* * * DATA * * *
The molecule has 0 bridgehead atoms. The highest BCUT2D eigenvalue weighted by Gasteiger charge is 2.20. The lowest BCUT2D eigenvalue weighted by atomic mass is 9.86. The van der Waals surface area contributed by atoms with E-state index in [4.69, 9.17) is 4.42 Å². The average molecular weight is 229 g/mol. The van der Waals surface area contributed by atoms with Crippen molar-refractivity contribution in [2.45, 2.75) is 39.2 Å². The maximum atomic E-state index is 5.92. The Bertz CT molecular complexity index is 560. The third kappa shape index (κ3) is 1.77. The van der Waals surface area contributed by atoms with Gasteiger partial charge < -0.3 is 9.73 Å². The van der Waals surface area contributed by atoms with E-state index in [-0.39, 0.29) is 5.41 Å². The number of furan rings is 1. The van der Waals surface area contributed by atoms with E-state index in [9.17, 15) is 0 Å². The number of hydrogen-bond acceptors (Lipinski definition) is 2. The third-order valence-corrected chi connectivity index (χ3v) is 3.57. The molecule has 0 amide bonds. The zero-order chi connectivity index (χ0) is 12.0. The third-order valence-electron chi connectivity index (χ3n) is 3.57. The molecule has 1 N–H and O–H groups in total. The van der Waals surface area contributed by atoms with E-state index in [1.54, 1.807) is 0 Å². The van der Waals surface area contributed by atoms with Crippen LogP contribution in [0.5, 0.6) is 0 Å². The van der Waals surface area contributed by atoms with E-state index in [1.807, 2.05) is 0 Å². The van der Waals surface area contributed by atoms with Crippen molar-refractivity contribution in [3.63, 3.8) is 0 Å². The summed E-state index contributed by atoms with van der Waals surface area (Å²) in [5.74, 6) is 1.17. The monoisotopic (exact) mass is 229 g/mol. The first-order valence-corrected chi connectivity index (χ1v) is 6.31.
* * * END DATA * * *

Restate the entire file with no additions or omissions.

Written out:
The molecule has 0 bridgehead atoms. The highest BCUT2D eigenvalue weighted by Gasteiger charge is 2.20. The lowest BCUT2D eigenvalue weighted by atomic mass is 9.86. The van der Waals surface area contributed by atoms with E-state index in [4.69, 9.17) is 4.42 Å². The average molecular weight is 229 g/mol. The van der Waals surface area contributed by atoms with Crippen molar-refractivity contribution in [2.45, 2.75) is 39.2 Å². The maximum atomic E-state index is 5.92. The Bertz CT molecular complexity index is 560. The third kappa shape index (κ3) is 1.77. The van der Waals surface area contributed by atoms with Gasteiger partial charge < -0.3 is 9.73 Å². The van der Waals surface area contributed by atoms with E-state index in [-0.39, 0.29) is 5.41 Å². The number of furan rings is 1. The van der Waals surface area contributed by atoms with E-state index in [9.17, 15) is 0 Å². The number of hydrogen-bond acceptors (Lipinski definition) is 2. The third-order valence-corrected chi connectivity index (χ3v) is 3.57. The molecule has 0 amide bonds. The zero-order chi connectivity index (χ0) is 12.0. The third-order valence-electron chi connectivity index (χ3n) is 3.57. The molecule has 1 N–H and O–H groups in total. The van der Waals surface area contributed by atoms with E-state index in [1.54, 1.807) is 0 Å². The van der Waals surface area contributed by atoms with Crippen LogP contribution in [0.5, 0.6) is 0 Å². The van der Waals surface area contributed by atoms with E-state index in [1.807, 2.05) is 0 Å². The van der Waals surface area contributed by atoms with Crippen molar-refractivity contribution in [3.63, 3.8) is 0 Å². The summed E-state index contributed by atoms with van der Waals surface area (Å²) in [5.74, 6) is 1.17. The monoisotopic (exact) mass is 229 g/mol. The first-order valence-corrected chi connectivity index (χ1v) is 6.31.